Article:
Settlers Monument

Unfortunately, the discomfort takes away your focus of where you are and what you are doing.
We enjoyed a toasted sandwich and drink at the café and pushed onto the Kaiwhakauka Track which leads you through the Whanganui National Park to the Bridge to Nowhere.
10 km in is Mosely's shelter, a three-sided hut with running water and a long drop … what more could one ask for? The Kaiwhakauka track is a muddy, slippery piece of single track, which had had a whole lot of work completed prior to the Tour, it was still a muddy, slippery piece of single track. This is one of the tougher sections of the route but one of the most enjoyable too … if you are a mountain biker.

We had not long finished dinner when Steve Halligan came through on his mission, calm and coherent, we had a chat, Steve filled his water bottles and pushed on for his quest to get to Bluff as quick as possible. (10 ½ days … well one!)

You guessed it … the day finished with some rain … this was so far our shortest day with 93 km completed. It also set us up nicely for tomorrows riding.
I just love sleeping outside in the bush, it is so peaceful and relaxing, while our days may be long and hard, nights like that made it so worthwhile.

Narrow bridges 
Morning arrived and we were on a deadline, 11.30 at Maungaprua landing for the jetboat pick up, 40 km to get there. Along the way we stopped to admire the new monument to the Returned Servicemen who were gifted this land on their return, only to walk off it later, it was just too tough to break in and farm successfully and to this day is not farmed.
The Bridge to Nowhere sums the area up.

Single track
Our jetboat arrived, Tom senior from Whanganui River Adventures picked us up, Tom is part of the family which owns the company and have lived on the river for many generations now, their passion for sharing the river is evident, with a strong customer focus, they go out of their way for the TA riders. A set schedule of pickups making it easy for us to plan, they spot track the riders through the track, provide a bike wash, feed and accommodate all with a smile. Thanks.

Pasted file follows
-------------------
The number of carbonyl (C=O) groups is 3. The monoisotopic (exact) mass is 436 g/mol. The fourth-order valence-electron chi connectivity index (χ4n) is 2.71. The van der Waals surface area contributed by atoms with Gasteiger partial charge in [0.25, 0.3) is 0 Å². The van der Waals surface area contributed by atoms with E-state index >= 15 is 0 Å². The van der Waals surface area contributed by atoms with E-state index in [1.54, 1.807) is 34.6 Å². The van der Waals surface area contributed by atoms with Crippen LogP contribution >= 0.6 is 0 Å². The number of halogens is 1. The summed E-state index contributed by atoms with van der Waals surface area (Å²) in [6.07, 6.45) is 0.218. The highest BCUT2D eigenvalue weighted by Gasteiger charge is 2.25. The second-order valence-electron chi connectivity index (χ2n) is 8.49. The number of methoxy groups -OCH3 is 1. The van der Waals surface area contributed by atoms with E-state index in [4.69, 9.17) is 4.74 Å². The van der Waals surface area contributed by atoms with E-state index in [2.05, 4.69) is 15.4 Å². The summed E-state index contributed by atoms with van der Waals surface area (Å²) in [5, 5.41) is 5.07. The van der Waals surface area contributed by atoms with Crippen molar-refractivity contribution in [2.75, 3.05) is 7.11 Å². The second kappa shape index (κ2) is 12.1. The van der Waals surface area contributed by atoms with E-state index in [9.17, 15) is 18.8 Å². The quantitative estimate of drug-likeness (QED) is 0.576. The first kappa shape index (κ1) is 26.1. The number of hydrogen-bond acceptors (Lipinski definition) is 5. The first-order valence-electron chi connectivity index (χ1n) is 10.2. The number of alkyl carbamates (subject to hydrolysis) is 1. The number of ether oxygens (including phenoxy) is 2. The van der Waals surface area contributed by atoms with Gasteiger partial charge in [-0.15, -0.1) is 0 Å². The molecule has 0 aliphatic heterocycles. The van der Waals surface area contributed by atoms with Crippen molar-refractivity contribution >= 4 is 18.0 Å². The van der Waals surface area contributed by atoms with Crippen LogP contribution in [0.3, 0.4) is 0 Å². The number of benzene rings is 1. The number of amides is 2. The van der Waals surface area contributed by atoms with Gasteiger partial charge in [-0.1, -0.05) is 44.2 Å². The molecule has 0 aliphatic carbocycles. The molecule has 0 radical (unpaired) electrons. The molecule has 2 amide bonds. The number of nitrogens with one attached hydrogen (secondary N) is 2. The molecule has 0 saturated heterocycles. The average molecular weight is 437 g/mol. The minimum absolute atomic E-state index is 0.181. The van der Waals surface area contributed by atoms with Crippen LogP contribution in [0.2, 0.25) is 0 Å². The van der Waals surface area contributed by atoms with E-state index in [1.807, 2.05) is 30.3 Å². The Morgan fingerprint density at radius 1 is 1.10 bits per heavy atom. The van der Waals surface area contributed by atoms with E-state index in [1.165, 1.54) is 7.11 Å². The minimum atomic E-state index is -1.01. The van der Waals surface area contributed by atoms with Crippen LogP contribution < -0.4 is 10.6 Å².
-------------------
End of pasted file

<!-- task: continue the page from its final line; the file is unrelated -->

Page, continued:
We left Pipiriki and headed along the river to Whanganui, day three of a tight back which was getting worse, certainly by the time I had climbed gentle Annie and was heading into town, I was not comfortable at all. Helen literally towed me into town along the flat.
We stopped in the same motel we stayed in last time, unpacked, washed and walked around the corner to the Chinese takeaways. Previous knowledge is a good thing.

The Bridge to Nowhere
There is one rule all riders should abide by, sleep on any decision before making one. I didn’t have a comfortable night and in the morning, we discussed the situation about my back. In the last 12 months, I had been to the Emergency Department twice to get the pain under control. A CAT scan shows a deteriorating disk, I have to learn to manage it, do what I can when I can, sometimes that may mean doing less than I aimed for.

Pipriki to Whanganui River Road and complimentry Gorse Fire
So I pulled the pin and now got to watch Helen some us some of her potential.
1115 kilometres of riding completed in 9 days, I am pretty damn happy about that! Especially as I got to share it with my best friend.

Helen, continued, riding from Whanganui to Ashurst that day, 178 km. Then onto Martinborough, 177 km. Popped over the Rimutaka Incline to Upper Hutt, 60 km, to spend half a day with her niece. Catching the ferry the following day and riding through to Pelorus River campground, where I had driven over to meet her for the night. Leaving early the following morning, Helen headed up and over the Maungatapu Saddle to arrive at Alton Street Cycle in Nelson at midday. 1760 kilometres completed!
Home with her girls

1 comment:

  1. So fabulous to read your blog and love the photos. The cats must be happy to have you both home